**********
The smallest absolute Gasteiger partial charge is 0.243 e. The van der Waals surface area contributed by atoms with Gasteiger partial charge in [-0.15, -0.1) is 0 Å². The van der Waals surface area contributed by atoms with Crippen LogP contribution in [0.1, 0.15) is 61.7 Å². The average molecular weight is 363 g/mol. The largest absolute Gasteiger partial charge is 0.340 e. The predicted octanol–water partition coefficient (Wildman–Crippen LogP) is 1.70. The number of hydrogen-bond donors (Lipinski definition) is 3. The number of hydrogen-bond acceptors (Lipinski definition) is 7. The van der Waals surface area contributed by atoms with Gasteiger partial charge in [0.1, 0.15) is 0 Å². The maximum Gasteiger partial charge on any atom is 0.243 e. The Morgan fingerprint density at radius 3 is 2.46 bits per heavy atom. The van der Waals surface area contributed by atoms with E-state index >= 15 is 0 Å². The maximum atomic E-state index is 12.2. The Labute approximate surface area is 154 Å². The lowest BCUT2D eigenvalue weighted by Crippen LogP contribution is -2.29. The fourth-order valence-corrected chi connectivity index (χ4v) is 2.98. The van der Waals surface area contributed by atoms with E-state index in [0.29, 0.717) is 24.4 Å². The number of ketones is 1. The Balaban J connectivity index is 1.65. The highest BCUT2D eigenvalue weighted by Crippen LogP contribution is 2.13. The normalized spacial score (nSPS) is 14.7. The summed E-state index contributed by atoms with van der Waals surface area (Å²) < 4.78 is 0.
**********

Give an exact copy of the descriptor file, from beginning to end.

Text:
The smallest absolute Gasteiger partial charge is 0.243 e. The van der Waals surface area contributed by atoms with Gasteiger partial charge in [-0.15, -0.1) is 0 Å². The van der Waals surface area contributed by atoms with Crippen LogP contribution in [0.1, 0.15) is 61.7 Å². The average molecular weight is 363 g/mol. The largest absolute Gasteiger partial charge is 0.340 e. The predicted octanol–water partition coefficient (Wildman–Crippen LogP) is 1.70. The number of hydrogen-bond donors (Lipinski definition) is 3. The number of hydrogen-bond acceptors (Lipinski definition) is 7. The van der Waals surface area contributed by atoms with Gasteiger partial charge in [0.1, 0.15) is 0 Å². The maximum Gasteiger partial charge on any atom is 0.243 e. The Morgan fingerprint density at radius 3 is 2.46 bits per heavy atom. The van der Waals surface area contributed by atoms with E-state index >= 15 is 0 Å². The maximum atomic E-state index is 12.2. The Labute approximate surface area is 154 Å². The lowest BCUT2D eigenvalue weighted by Crippen LogP contribution is -2.29. The fourth-order valence-corrected chi connectivity index (χ4v) is 2.98. The van der Waals surface area contributed by atoms with E-state index in [0.29, 0.717) is 24.4 Å². The number of ketones is 1. The Balaban J connectivity index is 1.65. The highest BCUT2D eigenvalue weighted by Crippen LogP contribution is 2.13. The normalized spacial score (nSPS) is 14.7. The summed E-state index contributed by atoms with van der Waals surface area (Å²) < 4.78 is 0.